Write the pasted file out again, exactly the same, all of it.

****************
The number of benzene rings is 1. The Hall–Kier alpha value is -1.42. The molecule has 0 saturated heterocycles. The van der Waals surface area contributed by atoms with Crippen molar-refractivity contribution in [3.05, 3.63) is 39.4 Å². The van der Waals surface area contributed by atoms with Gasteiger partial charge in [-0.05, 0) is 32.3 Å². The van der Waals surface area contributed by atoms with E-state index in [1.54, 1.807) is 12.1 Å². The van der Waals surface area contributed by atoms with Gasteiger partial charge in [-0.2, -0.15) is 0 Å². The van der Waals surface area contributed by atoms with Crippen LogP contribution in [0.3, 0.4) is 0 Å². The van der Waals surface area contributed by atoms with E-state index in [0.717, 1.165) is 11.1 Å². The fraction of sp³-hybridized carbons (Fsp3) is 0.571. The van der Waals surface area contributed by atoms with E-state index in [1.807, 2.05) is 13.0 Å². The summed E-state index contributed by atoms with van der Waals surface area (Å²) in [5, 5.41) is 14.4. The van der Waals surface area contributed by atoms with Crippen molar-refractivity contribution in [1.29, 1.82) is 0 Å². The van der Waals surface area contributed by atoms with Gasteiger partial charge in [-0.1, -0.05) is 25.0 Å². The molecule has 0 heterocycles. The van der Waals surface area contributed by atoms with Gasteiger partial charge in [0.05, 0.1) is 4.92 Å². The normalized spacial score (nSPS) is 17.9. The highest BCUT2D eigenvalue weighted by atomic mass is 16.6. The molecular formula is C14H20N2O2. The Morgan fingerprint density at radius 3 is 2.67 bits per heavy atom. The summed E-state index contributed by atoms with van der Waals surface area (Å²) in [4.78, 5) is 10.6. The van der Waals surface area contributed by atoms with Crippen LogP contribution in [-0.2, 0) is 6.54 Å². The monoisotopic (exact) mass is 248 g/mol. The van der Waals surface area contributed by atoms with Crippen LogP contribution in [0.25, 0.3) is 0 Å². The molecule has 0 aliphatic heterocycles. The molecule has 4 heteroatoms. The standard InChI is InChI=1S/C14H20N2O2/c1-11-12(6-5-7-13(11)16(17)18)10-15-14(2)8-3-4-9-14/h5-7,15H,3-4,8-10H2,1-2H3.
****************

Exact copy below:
The number of benzene rings is 1. The Hall–Kier alpha value is -1.42. The molecule has 0 saturated heterocycles. The van der Waals surface area contributed by atoms with Crippen molar-refractivity contribution in [3.05, 3.63) is 39.4 Å². The van der Waals surface area contributed by atoms with Gasteiger partial charge in [-0.05, 0) is 32.3 Å². The van der Waals surface area contributed by atoms with E-state index in [1.54, 1.807) is 12.1 Å². The van der Waals surface area contributed by atoms with Gasteiger partial charge in [-0.2, -0.15) is 0 Å². The van der Waals surface area contributed by atoms with Crippen LogP contribution in [0.3, 0.4) is 0 Å². The van der Waals surface area contributed by atoms with E-state index in [0.717, 1.165) is 11.1 Å². The fraction of sp³-hybridized carbons (Fsp3) is 0.571. The van der Waals surface area contributed by atoms with E-state index in [1.807, 2.05) is 13.0 Å². The summed E-state index contributed by atoms with van der Waals surface area (Å²) in [5, 5.41) is 14.4. The van der Waals surface area contributed by atoms with Crippen molar-refractivity contribution in [1.29, 1.82) is 0 Å². The van der Waals surface area contributed by atoms with Gasteiger partial charge in [-0.1, -0.05) is 25.0 Å². The molecule has 0 heterocycles. The van der Waals surface area contributed by atoms with Gasteiger partial charge in [0.05, 0.1) is 4.92 Å². The normalized spacial score (nSPS) is 17.9. The highest BCUT2D eigenvalue weighted by atomic mass is 16.6. The molecular formula is C14H20N2O2. The Morgan fingerprint density at radius 3 is 2.67 bits per heavy atom. The summed E-state index contributed by atoms with van der Waals surface area (Å²) in [4.78, 5) is 10.6. The van der Waals surface area contributed by atoms with Crippen LogP contribution in [-0.2, 0) is 6.54 Å². The monoisotopic (exact) mass is 248 g/mol. The van der Waals surface area contributed by atoms with Crippen LogP contribution in [0.25, 0.3) is 0 Å². The molecule has 0 aliphatic heterocycles. The molecule has 4 heteroatoms. The standard InChI is InChI=1S/C14H20N2O2/c1-11-12(6-5-7-13(11)16(17)18)10-15-14(2)8-3-4-9-14/h5-7,15H,3-4,8-10H2,1-2H3.